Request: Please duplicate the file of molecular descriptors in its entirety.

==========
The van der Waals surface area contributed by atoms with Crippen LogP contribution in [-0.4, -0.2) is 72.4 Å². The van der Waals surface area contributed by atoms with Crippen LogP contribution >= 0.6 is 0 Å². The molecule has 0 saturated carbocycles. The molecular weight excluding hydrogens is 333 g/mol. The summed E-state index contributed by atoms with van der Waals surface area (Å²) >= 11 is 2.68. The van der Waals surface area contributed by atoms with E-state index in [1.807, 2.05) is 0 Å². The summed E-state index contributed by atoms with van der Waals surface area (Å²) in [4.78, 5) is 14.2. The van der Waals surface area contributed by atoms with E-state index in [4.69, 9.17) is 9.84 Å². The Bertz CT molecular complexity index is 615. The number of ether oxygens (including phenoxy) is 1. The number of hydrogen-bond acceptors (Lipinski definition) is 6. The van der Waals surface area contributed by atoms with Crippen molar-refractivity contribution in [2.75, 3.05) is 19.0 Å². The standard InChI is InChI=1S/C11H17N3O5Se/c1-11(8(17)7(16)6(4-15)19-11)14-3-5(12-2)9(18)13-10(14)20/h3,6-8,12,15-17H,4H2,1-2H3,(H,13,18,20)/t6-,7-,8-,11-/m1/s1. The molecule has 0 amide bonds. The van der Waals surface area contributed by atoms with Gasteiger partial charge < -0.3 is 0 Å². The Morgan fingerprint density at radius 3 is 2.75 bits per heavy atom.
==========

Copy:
The van der Waals surface area contributed by atoms with Crippen LogP contribution in [-0.4, -0.2) is 72.4 Å². The van der Waals surface area contributed by atoms with Crippen LogP contribution >= 0.6 is 0 Å². The molecule has 0 saturated carbocycles. The molecular weight excluding hydrogens is 333 g/mol. The summed E-state index contributed by atoms with van der Waals surface area (Å²) >= 11 is 2.68. The van der Waals surface area contributed by atoms with E-state index in [1.807, 2.05) is 0 Å². The summed E-state index contributed by atoms with van der Waals surface area (Å²) in [4.78, 5) is 14.2. The van der Waals surface area contributed by atoms with E-state index in [4.69, 9.17) is 9.84 Å². The Bertz CT molecular complexity index is 615. The number of ether oxygens (including phenoxy) is 1. The number of hydrogen-bond acceptors (Lipinski definition) is 6. The van der Waals surface area contributed by atoms with Crippen molar-refractivity contribution in [2.75, 3.05) is 19.0 Å². The standard InChI is InChI=1S/C11H17N3O5Se/c1-11(8(17)7(16)6(4-15)19-11)14-3-5(12-2)9(18)13-10(14)20/h3,6-8,12,15-17H,4H2,1-2H3,(H,13,18,20)/t6-,7-,8-,11-/m1/s1. The molecule has 0 amide bonds. The van der Waals surface area contributed by atoms with Gasteiger partial charge < -0.3 is 0 Å². The Morgan fingerprint density at radius 3 is 2.75 bits per heavy atom.